Yet another retro styled JRPG comes limping into view from the fine folks over at KEMCO, and this time it’s Liege Dragon. So, lets’ go and see what we need to save the whole world from this time, shall we?
Long ago, Abigore the Evil Dragon terrorised the world and brought it to the brink of destruction. He was finally defeated by a coalition of three human heroes and Oberon, the Holy Dragon, as his power was sealed away for all time. At least, that’s what the victorious team thought. Well, after the battle, the three heroes each made themselves a kingdom, known as Blaze, Ibriss and Zolgeid, and peace and prosperity reigned supreme. Of course, humans being humans, soon they began to plot against each other, and now Abigore has been released. Our hero is a man with no memory, which I honestly can’t remember ever being used as a plot device in a JRPG before, can you? Anyway, Rugal, as he is named by the man who finds him, must team up with an unlikely bunch of comrades and bring an end to the threat of the Evil Dragon.
So far, so overblown fantasy storyline. What this translates into is a standard kind of RPG romp, with a series of dungeons linked only by a menu screen. That’s right, in Liege Dragon there is no world map, no wandering around discovering locations; the game will tell you where you can go and when you can go there, and that’s pretty much that. As you clear dungeons and move the story on, more locations become available, including towns where you can rest and buy new gear for the team. Also in these towns are side quests; clearing these can give you extra items that can help make the bosses of the dungeons easier. It’s well worth seeking these people out.
The gameplay on offer here is pretty standard JRPG fare as well, although there are a couple of neat mechanics that come into play. The first of these is the Monplete section, and while I’m not sure what a Monplete is, the section of the menu acts as a record of enemies you have defeated. You have to find out the details of new enemies first, either by using an item or a spell and once you have done this Liege Dragon starts to record how many of each monster you have killed. Each time you reach a milestone in monster slayage, the game will reward you with an item, and as some monsters have multiple items to give up, it’s worth doing a little light grinding to make sure you get all the items. As an example, in the first serious dungeon, the boss has a tidal wave move that pretty much wipes out the team, but by killing 15 of the Regret monsters (great name, I know), you are gifted a magic boat that negates this attack, and the whole fight becomes much simpler. Every boss I’ve fought has had a weakness, and so exploring and doing missions, as well as killing anything that moves is recommended.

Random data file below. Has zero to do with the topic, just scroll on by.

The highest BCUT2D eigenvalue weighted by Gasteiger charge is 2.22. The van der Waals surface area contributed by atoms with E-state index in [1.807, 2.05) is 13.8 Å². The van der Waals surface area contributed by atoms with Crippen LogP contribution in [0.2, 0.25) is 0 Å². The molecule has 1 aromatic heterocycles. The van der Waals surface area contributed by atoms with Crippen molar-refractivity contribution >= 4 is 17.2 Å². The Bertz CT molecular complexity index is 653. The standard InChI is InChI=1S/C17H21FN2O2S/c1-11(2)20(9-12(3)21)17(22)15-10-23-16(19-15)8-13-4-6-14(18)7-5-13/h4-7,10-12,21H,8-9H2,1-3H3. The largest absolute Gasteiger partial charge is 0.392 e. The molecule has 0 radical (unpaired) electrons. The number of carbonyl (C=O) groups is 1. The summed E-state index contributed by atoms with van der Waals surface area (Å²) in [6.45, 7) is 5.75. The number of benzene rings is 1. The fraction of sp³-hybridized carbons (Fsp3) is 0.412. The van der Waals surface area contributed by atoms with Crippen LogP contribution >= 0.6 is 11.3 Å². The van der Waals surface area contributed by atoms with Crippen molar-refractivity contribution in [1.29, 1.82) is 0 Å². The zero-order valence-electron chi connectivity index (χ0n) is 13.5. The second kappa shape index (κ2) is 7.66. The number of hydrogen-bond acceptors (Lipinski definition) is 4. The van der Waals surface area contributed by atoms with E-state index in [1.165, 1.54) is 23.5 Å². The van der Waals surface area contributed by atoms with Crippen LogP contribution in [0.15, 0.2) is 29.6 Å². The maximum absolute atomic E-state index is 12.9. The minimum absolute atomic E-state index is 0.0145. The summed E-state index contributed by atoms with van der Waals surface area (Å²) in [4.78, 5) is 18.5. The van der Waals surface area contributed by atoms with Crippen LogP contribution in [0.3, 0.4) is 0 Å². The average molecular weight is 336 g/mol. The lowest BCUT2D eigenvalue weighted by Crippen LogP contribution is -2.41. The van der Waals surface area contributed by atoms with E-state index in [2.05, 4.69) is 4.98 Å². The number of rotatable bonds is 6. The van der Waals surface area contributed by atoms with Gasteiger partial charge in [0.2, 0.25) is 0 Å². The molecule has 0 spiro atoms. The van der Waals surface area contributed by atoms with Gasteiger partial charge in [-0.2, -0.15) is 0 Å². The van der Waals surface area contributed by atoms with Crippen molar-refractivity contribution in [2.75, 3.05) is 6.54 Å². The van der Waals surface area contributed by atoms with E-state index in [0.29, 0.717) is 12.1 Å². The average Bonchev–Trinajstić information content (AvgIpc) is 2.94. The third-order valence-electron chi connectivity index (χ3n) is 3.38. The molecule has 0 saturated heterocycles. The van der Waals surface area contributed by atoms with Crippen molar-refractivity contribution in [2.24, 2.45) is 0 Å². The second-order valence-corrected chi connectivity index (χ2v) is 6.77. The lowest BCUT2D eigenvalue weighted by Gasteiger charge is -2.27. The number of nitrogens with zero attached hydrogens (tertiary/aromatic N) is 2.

The other mechanic that keeps things interesting is the way the characters learn magic. As you fight you are awarded stones, either Fire, Water, Earth or Wind. You can spend these stones to teach your team the relevant magic, so water magic is where you’ll find healing spells, for instance, and fire magic causes fire damage, and so on. Do you teach everyone low power spells, or save the stones to make one team member much more powerful? Do you spread the magic around or have each guy specialise in one type? These and more choices await you.
Combat is also pretty interesting, as it switches Liege Dragon into an FPS style view as combat begins. Each monster, apart from bosses, appears as a gang, and as damage is done, members of the gang fall until all members are defeated. This actually works pretty well, and there are some tense battles as you fight to discover the weak spots of your foes and take advantage. Once the weakness is pinpointed, the battle then devolves into managing health and magic points, but it still remains a fun diversion. Although diversion may be the wrong word, as fights seem to happen almost every two yards.
The list of major drawbacks for Liege Dragon is pretty small, yet as is usual for a KEMCO game it’s harder than you’d think to walk through narrow doorways, getting hung on corners is a real danger, and the difficulty spikes at the end of each dungeon are steeper than usual. Other than that though, we’re pretty much business as usual.
To conclude, the story of Liege Dragon is pretty good although not particularly original. However the graphics are nice enough and the whole thing chatters along at a fair old pace due to the lack of a world map. It’s very much just “some JRPG”, but the story may hook you enough to see out the ending. With different endings depending on how the other characters see you, there’s even a smidge of replayability built in. All in all, Liege Dragon may not be up there with the best KEMCO titles on Xbox One, but it’s not too bad.